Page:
According to a report in The Boston Globe, a small-circulation, Boston-based newspaper focusing on that city's black community "plans to accept a $200,000 loan from the city to stay afloat, despite criticism that the money could compromise its impartiality during an election year." The Bay State Banner, which ceased publication last month because of declining ad revenues, is the city's only black-owned newspaper. The news comes a week after a group of minority-owned broadcasters petitioned Treasury Secretary Timothy Geithner for federal aid, warning that "Minority-owned broadcasters are close to becoming an extinct species."
The Globe, itself clinging to life, asks if an infusion of government cash will effect the paper's independence:
Kelly McBride, an ethics specialist who trains journalists at the Poynter Institute in Florida, said publications that take public money to fund their operations whether in the form of a grant, loan, or tax break are risking public trust that they are impartial and independent."If they're still getting loan money and this paper is covering the election, that could get pretty sticky," she said.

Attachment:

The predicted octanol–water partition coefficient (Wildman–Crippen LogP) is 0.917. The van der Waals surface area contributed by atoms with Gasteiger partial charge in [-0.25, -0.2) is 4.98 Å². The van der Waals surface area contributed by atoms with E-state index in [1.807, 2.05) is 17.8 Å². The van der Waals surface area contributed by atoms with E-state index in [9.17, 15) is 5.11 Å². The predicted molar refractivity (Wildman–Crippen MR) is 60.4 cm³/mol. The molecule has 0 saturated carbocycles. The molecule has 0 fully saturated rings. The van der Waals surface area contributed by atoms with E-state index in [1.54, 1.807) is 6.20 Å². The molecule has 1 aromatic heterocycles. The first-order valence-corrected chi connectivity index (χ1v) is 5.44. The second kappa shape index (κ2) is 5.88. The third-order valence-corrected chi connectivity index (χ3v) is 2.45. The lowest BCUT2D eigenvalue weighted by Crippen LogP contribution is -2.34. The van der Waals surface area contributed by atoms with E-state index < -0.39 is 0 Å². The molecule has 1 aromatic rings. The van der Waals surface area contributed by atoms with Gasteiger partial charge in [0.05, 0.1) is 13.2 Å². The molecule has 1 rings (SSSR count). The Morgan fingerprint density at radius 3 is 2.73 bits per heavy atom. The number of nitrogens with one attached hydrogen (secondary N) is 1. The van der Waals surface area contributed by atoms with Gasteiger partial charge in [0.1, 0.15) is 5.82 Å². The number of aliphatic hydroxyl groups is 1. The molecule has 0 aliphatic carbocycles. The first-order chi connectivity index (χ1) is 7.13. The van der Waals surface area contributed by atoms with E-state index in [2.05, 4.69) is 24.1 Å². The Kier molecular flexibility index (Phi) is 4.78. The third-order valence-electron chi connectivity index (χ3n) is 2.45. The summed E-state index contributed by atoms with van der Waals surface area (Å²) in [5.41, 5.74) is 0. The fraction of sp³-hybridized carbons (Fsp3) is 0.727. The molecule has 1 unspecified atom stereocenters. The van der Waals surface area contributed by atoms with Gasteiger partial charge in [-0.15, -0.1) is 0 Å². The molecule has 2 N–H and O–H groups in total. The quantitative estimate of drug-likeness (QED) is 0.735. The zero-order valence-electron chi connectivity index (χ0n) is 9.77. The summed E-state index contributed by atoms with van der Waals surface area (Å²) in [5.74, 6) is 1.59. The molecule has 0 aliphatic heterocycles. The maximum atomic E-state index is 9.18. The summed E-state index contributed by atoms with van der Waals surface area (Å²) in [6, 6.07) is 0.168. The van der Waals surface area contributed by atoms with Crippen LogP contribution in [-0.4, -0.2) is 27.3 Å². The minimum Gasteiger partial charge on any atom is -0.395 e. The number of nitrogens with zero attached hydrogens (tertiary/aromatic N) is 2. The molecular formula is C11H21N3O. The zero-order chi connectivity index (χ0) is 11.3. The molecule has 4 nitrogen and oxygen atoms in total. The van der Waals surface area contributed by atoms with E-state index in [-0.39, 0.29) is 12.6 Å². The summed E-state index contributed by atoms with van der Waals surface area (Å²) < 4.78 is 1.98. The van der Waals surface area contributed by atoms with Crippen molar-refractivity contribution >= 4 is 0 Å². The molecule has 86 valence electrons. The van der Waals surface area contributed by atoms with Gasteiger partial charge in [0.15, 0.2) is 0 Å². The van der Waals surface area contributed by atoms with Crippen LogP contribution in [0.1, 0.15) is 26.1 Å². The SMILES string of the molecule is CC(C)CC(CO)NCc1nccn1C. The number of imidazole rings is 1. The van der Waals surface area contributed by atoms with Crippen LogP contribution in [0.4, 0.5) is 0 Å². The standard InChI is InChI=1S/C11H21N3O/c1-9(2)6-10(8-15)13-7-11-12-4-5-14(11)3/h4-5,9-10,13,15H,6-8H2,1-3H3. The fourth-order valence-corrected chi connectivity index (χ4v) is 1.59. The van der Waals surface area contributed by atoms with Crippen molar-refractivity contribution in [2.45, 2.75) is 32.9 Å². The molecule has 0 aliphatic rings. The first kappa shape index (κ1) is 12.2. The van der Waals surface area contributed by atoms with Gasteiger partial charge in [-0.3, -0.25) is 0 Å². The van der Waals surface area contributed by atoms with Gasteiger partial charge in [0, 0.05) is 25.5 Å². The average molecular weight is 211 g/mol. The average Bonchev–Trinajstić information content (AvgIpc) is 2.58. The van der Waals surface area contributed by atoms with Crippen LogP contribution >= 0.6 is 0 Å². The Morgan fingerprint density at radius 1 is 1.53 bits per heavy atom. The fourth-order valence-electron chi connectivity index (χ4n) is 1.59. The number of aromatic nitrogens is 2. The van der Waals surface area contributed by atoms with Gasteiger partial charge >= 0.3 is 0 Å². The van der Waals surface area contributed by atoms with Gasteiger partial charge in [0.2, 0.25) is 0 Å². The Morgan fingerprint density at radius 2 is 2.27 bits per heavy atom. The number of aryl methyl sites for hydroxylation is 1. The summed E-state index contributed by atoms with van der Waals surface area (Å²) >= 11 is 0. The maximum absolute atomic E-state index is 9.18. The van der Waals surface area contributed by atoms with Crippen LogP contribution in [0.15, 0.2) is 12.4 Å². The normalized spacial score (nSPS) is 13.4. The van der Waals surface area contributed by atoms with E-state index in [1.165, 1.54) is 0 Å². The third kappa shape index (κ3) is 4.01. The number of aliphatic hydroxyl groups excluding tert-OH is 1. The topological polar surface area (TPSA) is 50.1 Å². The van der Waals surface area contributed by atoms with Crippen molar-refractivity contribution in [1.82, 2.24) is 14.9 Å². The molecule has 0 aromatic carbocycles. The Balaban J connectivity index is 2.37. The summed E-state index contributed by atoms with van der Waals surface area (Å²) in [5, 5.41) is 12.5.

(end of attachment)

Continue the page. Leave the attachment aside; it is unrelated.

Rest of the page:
When the paper ceased publication, one Boston Phoenix writer lamented the extinction of the Banner but pointed out that, despite its reputation as a scrappy and original voice in the Boston media landscape, it relied heavily on Associated Press content and produced mediocre local coverage:
That said, the overall quality of the Banner's local coverage is uneven. A recent piece on the opening of the new cultural center at the Islamic Society of Boston (ISB) failed to seriously engage the concerns that have been raised by the society's critics; it read, instead, like a glorified press release. And the ISB story wasn't an anomaly. Plenty of the Banner's component parts on any given week — e.g., the In the News section, which gives a pat on the back to local individuals who've been fêted for their achievements — seem, at first glance, better suited to a small-town community newspaper than a big-city weekly.
A few months back, Reason.tv wondered why the government would support an industry that consumers are rejecting: